Guest conductor Bernhard Gueller and guest soloist Giora Schmidt (violin). A program featuring works by Johannes Brahms, Ludwig van Beethoven and Arvo Pärt.
October 16, 2017
Moncton: Capitol Theatre
October 17, 2017
Fredericton: The Playhouse
October 18, 2017
Saint John: Imperial Theatre
Bravo series concerts are preceded by a pre-concert talk at 6:30pm. Performance begins at 7:30pm.
BERNHARD GUELLER, Guest Conductor
Bernhard Gueller has been music director of Symphony Nova Scotia since 2002.
Well known to audiences internationally for the passion, mastery, and drama he brings to the concert hall, Gueller has been acclaimed for his “profound interpretations” and the “stunning responses he gets from musicians.” He is praised by musicians, critics, and audiences alike for his musical purity and fresh approach to the podium.
With a reputation for his mastery of contemporary works, Gueller has commissioned several concerti for Symphony Nova Scotia. These include a concerto for accordion, for oboe, and one for piano. In February 2012, he premiered a piece for tabla and orchestra by Canadian composer Dinuk Wijeratne; other Canadian composers he has worked with include Derek Charke and Tim Brady. He has also given the first performance of works by composers such as the German composer Werner Egt, as well as Peter Klatzow’s I Am an African, a setting of words by Thabo Mbeki, which was premiered in May 2012.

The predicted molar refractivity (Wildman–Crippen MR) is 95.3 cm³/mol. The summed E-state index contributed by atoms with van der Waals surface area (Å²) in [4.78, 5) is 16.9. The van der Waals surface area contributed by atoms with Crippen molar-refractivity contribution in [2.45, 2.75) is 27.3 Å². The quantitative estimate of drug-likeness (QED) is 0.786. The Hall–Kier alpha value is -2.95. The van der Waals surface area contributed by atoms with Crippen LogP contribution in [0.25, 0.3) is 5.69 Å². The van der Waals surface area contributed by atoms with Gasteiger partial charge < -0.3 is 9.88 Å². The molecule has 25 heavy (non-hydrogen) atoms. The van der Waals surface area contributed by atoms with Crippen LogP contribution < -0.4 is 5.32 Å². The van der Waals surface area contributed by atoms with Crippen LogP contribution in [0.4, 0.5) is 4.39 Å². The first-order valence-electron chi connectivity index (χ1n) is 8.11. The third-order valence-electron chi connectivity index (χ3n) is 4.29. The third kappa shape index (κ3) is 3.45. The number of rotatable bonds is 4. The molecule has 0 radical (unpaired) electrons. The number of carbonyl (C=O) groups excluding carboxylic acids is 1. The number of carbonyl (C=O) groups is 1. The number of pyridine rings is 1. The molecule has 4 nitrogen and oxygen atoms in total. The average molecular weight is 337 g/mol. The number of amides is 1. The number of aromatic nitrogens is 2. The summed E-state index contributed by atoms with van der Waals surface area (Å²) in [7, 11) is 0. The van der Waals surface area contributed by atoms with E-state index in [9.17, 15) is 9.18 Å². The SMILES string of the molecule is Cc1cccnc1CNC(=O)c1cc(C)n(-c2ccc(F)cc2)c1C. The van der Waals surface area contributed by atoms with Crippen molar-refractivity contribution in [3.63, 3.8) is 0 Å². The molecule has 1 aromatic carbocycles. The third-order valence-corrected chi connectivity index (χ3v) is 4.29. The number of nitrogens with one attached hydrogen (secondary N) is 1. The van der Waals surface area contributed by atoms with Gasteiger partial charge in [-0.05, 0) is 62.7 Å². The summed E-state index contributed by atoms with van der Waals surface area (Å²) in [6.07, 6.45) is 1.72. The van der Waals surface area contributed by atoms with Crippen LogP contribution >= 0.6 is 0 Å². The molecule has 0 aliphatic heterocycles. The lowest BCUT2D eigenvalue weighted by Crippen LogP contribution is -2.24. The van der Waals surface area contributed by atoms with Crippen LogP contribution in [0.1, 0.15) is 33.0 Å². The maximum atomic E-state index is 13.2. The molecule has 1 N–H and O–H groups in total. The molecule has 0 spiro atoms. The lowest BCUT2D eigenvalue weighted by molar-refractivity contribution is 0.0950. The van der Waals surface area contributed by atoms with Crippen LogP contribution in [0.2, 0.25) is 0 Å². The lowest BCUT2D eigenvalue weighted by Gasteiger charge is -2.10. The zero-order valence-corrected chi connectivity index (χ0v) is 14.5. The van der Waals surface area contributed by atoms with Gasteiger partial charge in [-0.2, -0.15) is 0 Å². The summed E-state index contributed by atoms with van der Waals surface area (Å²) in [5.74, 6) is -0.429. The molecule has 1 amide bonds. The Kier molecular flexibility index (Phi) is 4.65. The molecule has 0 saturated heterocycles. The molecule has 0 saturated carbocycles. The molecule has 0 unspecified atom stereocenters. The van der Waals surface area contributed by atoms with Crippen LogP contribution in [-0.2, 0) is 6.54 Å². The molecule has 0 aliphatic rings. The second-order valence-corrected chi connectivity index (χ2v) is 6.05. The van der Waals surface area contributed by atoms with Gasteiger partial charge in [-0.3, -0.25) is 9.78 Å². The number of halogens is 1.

Gueller has served as music director and principal conductor with various orchestras, including the Cape Town Philharmonic Orchestra and the Nuremberg Symphony Orchestra. His career has taken him to top concert halls in America, Australia, Russia, Japan, China, Korea, South Africa, and Brazil, as well as across Europe in Spain, Italy, France, Norway, Sweden, and his native Germany. Festivals he has conducted include Schwetizinger in Germany, Scotia Music Festival in Halifax, and Stellenbosch International Chamber Music Festival in South Africa. He has conducted several orchestras in Canada, most frequently the Victoria Symphony.
Gueller has collaborated with many leading soloists, such as cellists Daniel Mueller-Schott, Wolfgang Schmidt, Maria Kliegel, Claudio Bohorquez, and David Geringas; pianists Anton Kuerti, Ivo Pogorelich, Ignat Solzhenitsyn, Lars Vogt, Peter Donohoe, John Kimura Parker, and Wayne Marshall; violinists James Ehnes, Antje Weithaas, and Giora Schmidt; trumpeter Maurice Andre; and entertainers Lionel Ritchie and David Foster. He also collaborated with soprano Elza van den Heever in a Strauss/Wagner concert for South African television.